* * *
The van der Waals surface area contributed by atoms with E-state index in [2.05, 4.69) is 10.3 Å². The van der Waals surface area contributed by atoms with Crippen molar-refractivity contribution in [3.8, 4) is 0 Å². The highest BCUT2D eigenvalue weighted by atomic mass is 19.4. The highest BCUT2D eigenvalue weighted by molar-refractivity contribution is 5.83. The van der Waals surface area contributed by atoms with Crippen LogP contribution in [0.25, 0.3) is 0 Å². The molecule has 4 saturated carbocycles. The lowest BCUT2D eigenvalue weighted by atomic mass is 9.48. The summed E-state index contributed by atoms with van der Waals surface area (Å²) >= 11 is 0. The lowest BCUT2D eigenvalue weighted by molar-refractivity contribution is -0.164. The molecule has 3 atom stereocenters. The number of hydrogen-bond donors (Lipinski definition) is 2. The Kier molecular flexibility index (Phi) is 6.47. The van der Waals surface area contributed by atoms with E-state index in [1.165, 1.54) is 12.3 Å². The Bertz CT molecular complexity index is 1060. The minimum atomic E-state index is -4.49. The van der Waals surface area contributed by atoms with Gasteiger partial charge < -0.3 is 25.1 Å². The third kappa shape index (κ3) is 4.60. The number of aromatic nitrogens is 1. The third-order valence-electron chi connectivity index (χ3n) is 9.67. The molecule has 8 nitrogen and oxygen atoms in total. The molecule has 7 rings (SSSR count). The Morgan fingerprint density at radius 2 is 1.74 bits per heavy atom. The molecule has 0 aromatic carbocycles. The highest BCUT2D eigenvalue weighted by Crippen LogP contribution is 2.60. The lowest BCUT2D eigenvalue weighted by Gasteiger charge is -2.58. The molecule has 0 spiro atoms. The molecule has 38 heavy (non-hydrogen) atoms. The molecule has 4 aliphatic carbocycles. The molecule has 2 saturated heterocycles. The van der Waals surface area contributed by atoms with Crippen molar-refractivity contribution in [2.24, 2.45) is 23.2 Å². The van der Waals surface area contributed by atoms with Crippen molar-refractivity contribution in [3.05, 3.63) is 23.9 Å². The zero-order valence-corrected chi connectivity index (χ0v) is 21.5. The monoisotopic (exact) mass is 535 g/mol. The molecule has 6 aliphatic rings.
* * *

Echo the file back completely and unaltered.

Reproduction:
The van der Waals surface area contributed by atoms with E-state index in [2.05, 4.69) is 10.3 Å². The van der Waals surface area contributed by atoms with Crippen molar-refractivity contribution in [3.8, 4) is 0 Å². The highest BCUT2D eigenvalue weighted by atomic mass is 19.4. The highest BCUT2D eigenvalue weighted by molar-refractivity contribution is 5.83. The van der Waals surface area contributed by atoms with Crippen LogP contribution in [0.25, 0.3) is 0 Å². The molecule has 4 saturated carbocycles. The lowest BCUT2D eigenvalue weighted by atomic mass is 9.48. The summed E-state index contributed by atoms with van der Waals surface area (Å²) >= 11 is 0. The lowest BCUT2D eigenvalue weighted by molar-refractivity contribution is -0.164. The molecule has 3 atom stereocenters. The number of hydrogen-bond donors (Lipinski definition) is 2. The Kier molecular flexibility index (Phi) is 6.47. The van der Waals surface area contributed by atoms with E-state index in [1.165, 1.54) is 12.3 Å². The Bertz CT molecular complexity index is 1060. The minimum atomic E-state index is -4.49. The van der Waals surface area contributed by atoms with Gasteiger partial charge < -0.3 is 25.1 Å². The third kappa shape index (κ3) is 4.60. The number of aromatic nitrogens is 1. The third-order valence-electron chi connectivity index (χ3n) is 9.67. The molecule has 8 nitrogen and oxygen atoms in total. The molecule has 7 rings (SSSR count). The Morgan fingerprint density at radius 2 is 1.74 bits per heavy atom. The molecule has 0 aromatic carbocycles. The highest BCUT2D eigenvalue weighted by Crippen LogP contribution is 2.60. The lowest BCUT2D eigenvalue weighted by Gasteiger charge is -2.58. The molecule has 0 spiro atoms. The molecule has 38 heavy (non-hydrogen) atoms. The molecule has 4 aliphatic carbocycles. The molecule has 2 saturated heterocycles. The van der Waals surface area contributed by atoms with Crippen molar-refractivity contribution in [2.24, 2.45) is 23.2 Å². The van der Waals surface area contributed by atoms with Crippen molar-refractivity contribution in [3.05, 3.63) is 23.9 Å². The zero-order valence-corrected chi connectivity index (χ0v) is 21.5. The monoisotopic (exact) mass is 535 g/mol. The molecule has 6 aliphatic rings.